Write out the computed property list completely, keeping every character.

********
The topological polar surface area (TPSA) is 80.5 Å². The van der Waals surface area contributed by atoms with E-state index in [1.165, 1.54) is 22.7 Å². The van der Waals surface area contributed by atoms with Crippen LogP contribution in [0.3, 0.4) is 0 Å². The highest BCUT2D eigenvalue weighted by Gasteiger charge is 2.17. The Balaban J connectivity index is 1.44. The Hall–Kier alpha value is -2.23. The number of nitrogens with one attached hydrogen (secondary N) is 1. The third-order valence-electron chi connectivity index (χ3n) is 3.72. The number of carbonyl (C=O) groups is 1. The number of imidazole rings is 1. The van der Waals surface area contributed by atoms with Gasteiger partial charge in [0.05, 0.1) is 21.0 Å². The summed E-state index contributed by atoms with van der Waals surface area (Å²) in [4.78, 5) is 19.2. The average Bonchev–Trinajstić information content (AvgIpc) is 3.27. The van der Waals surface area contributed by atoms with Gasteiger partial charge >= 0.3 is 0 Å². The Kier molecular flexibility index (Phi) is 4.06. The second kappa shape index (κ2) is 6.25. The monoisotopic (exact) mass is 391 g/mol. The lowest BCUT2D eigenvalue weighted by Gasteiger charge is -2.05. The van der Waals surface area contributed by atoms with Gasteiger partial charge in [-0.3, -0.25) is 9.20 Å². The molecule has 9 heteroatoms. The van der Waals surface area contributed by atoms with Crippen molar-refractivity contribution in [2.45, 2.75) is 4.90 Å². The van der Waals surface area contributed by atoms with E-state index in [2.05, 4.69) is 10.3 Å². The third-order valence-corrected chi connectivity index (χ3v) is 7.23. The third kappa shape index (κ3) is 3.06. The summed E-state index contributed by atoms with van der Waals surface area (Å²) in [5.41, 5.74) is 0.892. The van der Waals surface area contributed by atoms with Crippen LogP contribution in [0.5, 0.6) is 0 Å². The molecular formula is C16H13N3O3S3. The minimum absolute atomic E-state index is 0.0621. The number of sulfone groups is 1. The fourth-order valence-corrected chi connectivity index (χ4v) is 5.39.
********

The topological polar surface area (TPSA) is 80.5 Å². The van der Waals surface area contributed by atoms with E-state index in [1.165, 1.54) is 22.7 Å². The van der Waals surface area contributed by atoms with Crippen LogP contribution in [0.3, 0.4) is 0 Å². The highest BCUT2D eigenvalue weighted by Gasteiger charge is 2.17. The Balaban J connectivity index is 1.44. The Hall–Kier alpha value is -2.23. The number of nitrogens with one attached hydrogen (secondary N) is 1. The third-order valence-electron chi connectivity index (χ3n) is 3.72. The number of carbonyl (C=O) groups is 1. The number of imidazole rings is 1. The van der Waals surface area contributed by atoms with Gasteiger partial charge in [0.05, 0.1) is 21.0 Å². The summed E-state index contributed by atoms with van der Waals surface area (Å²) in [4.78, 5) is 19.2. The average Bonchev–Trinajstić information content (AvgIpc) is 3.27. The van der Waals surface area contributed by atoms with Gasteiger partial charge >= 0.3 is 0 Å². The Kier molecular flexibility index (Phi) is 4.06. The second kappa shape index (κ2) is 6.25. The monoisotopic (exact) mass is 391 g/mol. The lowest BCUT2D eigenvalue weighted by Gasteiger charge is -2.05. The van der Waals surface area contributed by atoms with Gasteiger partial charge in [-0.3, -0.25) is 9.20 Å². The molecule has 9 heteroatoms. The van der Waals surface area contributed by atoms with Crippen molar-refractivity contribution in [2.45, 2.75) is 4.90 Å². The van der Waals surface area contributed by atoms with E-state index in [2.05, 4.69) is 10.3 Å². The third-order valence-corrected chi connectivity index (χ3v) is 7.23. The third kappa shape index (κ3) is 3.06. The summed E-state index contributed by atoms with van der Waals surface area (Å²) in [5.41, 5.74) is 0.892. The van der Waals surface area contributed by atoms with Crippen LogP contribution in [0.5, 0.6) is 0 Å². The molecular formula is C16H13N3O3S3. The minimum absolute atomic E-state index is 0.0621. The number of sulfone groups is 1. The fourth-order valence-corrected chi connectivity index (χ4v) is 5.39.